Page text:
Fundamentalist Populism Run Amok; Lessons of the Hamas Elections

Article excerpt


The parliamentary election in the Palestinian Authority on Jan. 25, which gave a landslide election victory to the terrorist group Hamas, administered a major reality check to the Bush administration's democracy agenda in the Middle East. Unfortunately, for the people most affected the election result, it produced something far more dangerous: the real potential for civil war between Palestinians, or even war with Israel.

If this outcome does not give pause to the administration's foreign-policy strategists, it is hard to imagine what will.

Especially after the elections in Egypt and Iraq, it has certainly been clear to observers in and out of the government that the potential for a radical Islamic victory was very real. Dissatisfaction with the corruption of the ruling Fatah Party, the dismal legacy of the late Yasser Arafat, has been running high in the PA for years. Furthermore, the alternative to Fatah has never been the peace-loving democrats that we here in Washington hope so fervently for.

No, the real opposition was always Hamas, a Palestinian offshoot of the Muslim Brotherhood, which has remained adamantly against any peace process with Israel and which produced the suicide bombers that sunk the peace process time and time again. Hamas is still dedicated to Israel's destruction. As a Hamas leader in Damascus told the Al Araybiya television network, "The Americans and the Europeans are dreaming if they think they can force us to change." In the wake of the election, U.S. and European governments have been forced to do something that should have been done a long time ago, and which must act as a lesson for future elections acknowledge that political legitimacy does not simply derive from a popular vote, but depends also on the nature of political parties themselves.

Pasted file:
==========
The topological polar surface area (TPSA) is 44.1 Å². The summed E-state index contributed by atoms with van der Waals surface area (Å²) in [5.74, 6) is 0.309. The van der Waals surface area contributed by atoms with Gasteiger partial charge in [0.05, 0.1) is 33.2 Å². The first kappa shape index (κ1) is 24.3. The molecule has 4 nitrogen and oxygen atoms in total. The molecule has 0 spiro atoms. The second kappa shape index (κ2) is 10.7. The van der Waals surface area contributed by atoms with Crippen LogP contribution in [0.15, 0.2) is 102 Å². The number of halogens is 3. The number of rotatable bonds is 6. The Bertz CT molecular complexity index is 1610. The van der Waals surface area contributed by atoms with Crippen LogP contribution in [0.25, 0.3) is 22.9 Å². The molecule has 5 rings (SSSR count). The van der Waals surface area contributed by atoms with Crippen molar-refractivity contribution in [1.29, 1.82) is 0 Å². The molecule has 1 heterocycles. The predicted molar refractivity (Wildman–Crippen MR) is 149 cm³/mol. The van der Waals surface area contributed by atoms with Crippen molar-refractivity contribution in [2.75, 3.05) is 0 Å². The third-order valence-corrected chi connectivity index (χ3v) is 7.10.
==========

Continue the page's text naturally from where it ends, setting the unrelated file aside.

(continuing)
Historical examples abound of people who should never have been elected to power, Adolf Hitler in Germany, Pol Pot in Cambodia, Slobodan Milosevic in Serbia, to name a few. And yet, the Bush administration pushed for Hamas to be allowed to participate in the election - on the assumption presumably that it would not make much of a showing.

In a meeting in London Monday, the United States led the EU, the Russians and the United Nations in conditioning further aid to the Palestinian Authority on three things: recognition of Israel, commitment to the principles of non-violence and acceptance of previous agreements and obligations. …